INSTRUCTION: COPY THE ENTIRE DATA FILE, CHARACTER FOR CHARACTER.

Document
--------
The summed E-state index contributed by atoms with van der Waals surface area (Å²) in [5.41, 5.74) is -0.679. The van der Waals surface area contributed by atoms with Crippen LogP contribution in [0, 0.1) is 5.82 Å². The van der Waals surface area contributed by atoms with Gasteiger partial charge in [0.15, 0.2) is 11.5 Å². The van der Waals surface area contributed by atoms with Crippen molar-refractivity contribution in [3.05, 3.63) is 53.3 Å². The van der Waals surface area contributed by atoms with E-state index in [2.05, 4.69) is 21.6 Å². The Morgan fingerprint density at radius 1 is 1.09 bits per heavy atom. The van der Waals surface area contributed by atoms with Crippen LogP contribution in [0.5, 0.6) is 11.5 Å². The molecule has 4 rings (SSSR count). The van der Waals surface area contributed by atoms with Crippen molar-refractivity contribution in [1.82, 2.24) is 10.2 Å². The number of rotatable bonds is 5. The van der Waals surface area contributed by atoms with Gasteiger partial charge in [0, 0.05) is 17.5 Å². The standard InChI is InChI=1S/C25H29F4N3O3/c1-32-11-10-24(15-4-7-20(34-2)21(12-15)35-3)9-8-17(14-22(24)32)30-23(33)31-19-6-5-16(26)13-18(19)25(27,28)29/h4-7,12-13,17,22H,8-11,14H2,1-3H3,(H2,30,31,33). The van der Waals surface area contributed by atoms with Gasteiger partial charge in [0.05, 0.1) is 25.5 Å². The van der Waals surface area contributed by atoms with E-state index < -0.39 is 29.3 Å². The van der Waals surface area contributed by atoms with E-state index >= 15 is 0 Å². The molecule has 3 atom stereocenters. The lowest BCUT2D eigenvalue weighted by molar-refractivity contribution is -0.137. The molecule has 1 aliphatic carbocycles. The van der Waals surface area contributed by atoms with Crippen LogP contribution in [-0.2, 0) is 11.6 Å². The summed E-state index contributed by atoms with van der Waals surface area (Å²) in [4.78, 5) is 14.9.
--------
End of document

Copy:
The summed E-state index contributed by atoms with van der Waals surface area (Å²) in [5.41, 5.74) is -0.679. The van der Waals surface area contributed by atoms with Crippen LogP contribution in [0, 0.1) is 5.82 Å². The van der Waals surface area contributed by atoms with Gasteiger partial charge in [0.15, 0.2) is 11.5 Å². The van der Waals surface area contributed by atoms with Crippen molar-refractivity contribution in [3.05, 3.63) is 53.3 Å². The van der Waals surface area contributed by atoms with E-state index in [2.05, 4.69) is 21.6 Å². The Morgan fingerprint density at radius 1 is 1.09 bits per heavy atom. The van der Waals surface area contributed by atoms with Crippen LogP contribution in [0.5, 0.6) is 11.5 Å². The molecule has 4 rings (SSSR count). The van der Waals surface area contributed by atoms with Crippen molar-refractivity contribution in [1.82, 2.24) is 10.2 Å². The number of rotatable bonds is 5. The van der Waals surface area contributed by atoms with Gasteiger partial charge in [0, 0.05) is 17.5 Å². The standard InChI is InChI=1S/C25H29F4N3O3/c1-32-11-10-24(15-4-7-20(34-2)21(12-15)35-3)9-8-17(14-22(24)32)30-23(33)31-19-6-5-16(26)13-18(19)25(27,28)29/h4-7,12-13,17,22H,8-11,14H2,1-3H3,(H2,30,31,33). The van der Waals surface area contributed by atoms with Gasteiger partial charge in [0.05, 0.1) is 25.5 Å². The van der Waals surface area contributed by atoms with E-state index < -0.39 is 29.3 Å². The van der Waals surface area contributed by atoms with E-state index >= 15 is 0 Å². The molecule has 3 atom stereocenters. The lowest BCUT2D eigenvalue weighted by molar-refractivity contribution is -0.137. The molecule has 1 aliphatic carbocycles. The van der Waals surface area contributed by atoms with Crippen LogP contribution in [-0.2, 0) is 11.6 Å². The summed E-state index contributed by atoms with van der Waals surface area (Å²) in [4.78, 5) is 14.9.